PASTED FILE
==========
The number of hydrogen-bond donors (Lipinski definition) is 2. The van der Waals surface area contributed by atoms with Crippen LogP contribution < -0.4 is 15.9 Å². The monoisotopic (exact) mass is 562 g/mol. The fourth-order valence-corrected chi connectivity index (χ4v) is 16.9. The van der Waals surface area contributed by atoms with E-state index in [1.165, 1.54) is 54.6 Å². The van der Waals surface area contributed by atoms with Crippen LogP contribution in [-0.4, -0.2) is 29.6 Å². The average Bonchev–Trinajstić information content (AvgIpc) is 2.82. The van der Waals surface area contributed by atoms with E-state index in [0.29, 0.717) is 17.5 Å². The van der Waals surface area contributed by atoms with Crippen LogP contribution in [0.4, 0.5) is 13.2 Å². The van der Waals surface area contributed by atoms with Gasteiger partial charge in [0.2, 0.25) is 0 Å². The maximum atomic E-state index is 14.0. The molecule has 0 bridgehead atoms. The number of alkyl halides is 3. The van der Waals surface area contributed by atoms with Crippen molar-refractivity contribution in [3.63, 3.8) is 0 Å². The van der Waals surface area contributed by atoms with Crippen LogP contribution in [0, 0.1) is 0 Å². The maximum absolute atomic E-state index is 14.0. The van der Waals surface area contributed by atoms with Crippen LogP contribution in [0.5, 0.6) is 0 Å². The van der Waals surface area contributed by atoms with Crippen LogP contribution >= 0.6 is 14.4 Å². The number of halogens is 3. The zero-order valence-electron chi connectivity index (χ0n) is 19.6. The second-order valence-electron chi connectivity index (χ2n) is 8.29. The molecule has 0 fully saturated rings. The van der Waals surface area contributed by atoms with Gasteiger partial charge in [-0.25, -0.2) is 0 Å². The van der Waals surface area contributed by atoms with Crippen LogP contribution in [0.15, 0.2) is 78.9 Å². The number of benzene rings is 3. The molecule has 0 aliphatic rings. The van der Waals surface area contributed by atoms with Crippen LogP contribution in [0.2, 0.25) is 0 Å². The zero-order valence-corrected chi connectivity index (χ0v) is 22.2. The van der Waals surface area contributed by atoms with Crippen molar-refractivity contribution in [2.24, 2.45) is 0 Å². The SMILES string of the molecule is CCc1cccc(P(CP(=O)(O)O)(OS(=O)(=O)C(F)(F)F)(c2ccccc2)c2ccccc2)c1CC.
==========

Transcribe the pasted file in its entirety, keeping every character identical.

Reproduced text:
The number of hydrogen-bond donors (Lipinski definition) is 2. The van der Waals surface area contributed by atoms with Crippen LogP contribution < -0.4 is 15.9 Å². The monoisotopic (exact) mass is 562 g/mol. The fourth-order valence-corrected chi connectivity index (χ4v) is 16.9. The van der Waals surface area contributed by atoms with E-state index in [1.165, 1.54) is 54.6 Å². The van der Waals surface area contributed by atoms with Crippen LogP contribution in [-0.4, -0.2) is 29.6 Å². The average Bonchev–Trinajstić information content (AvgIpc) is 2.82. The van der Waals surface area contributed by atoms with E-state index in [0.29, 0.717) is 17.5 Å². The van der Waals surface area contributed by atoms with Crippen LogP contribution in [0.4, 0.5) is 13.2 Å². The van der Waals surface area contributed by atoms with Gasteiger partial charge in [0.2, 0.25) is 0 Å². The maximum atomic E-state index is 14.0. The molecule has 0 bridgehead atoms. The number of alkyl halides is 3. The van der Waals surface area contributed by atoms with Crippen molar-refractivity contribution in [3.63, 3.8) is 0 Å². The van der Waals surface area contributed by atoms with Crippen LogP contribution in [0, 0.1) is 0 Å². The maximum absolute atomic E-state index is 14.0. The van der Waals surface area contributed by atoms with Crippen LogP contribution in [0.5, 0.6) is 0 Å². The van der Waals surface area contributed by atoms with Crippen LogP contribution >= 0.6 is 14.4 Å². The number of halogens is 3. The zero-order valence-electron chi connectivity index (χ0n) is 19.6. The second-order valence-electron chi connectivity index (χ2n) is 8.29. The molecule has 0 fully saturated rings. The van der Waals surface area contributed by atoms with Gasteiger partial charge in [-0.25, -0.2) is 0 Å². The van der Waals surface area contributed by atoms with Crippen LogP contribution in [0.15, 0.2) is 78.9 Å². The number of benzene rings is 3. The molecule has 0 aliphatic rings. The van der Waals surface area contributed by atoms with Crippen LogP contribution in [0.2, 0.25) is 0 Å². The zero-order valence-corrected chi connectivity index (χ0v) is 22.2. The van der Waals surface area contributed by atoms with Crippen molar-refractivity contribution in [2.24, 2.45) is 0 Å². The SMILES string of the molecule is CCc1cccc(P(CP(=O)(O)O)(OS(=O)(=O)C(F)(F)F)(c2ccccc2)c2ccccc2)c1CC.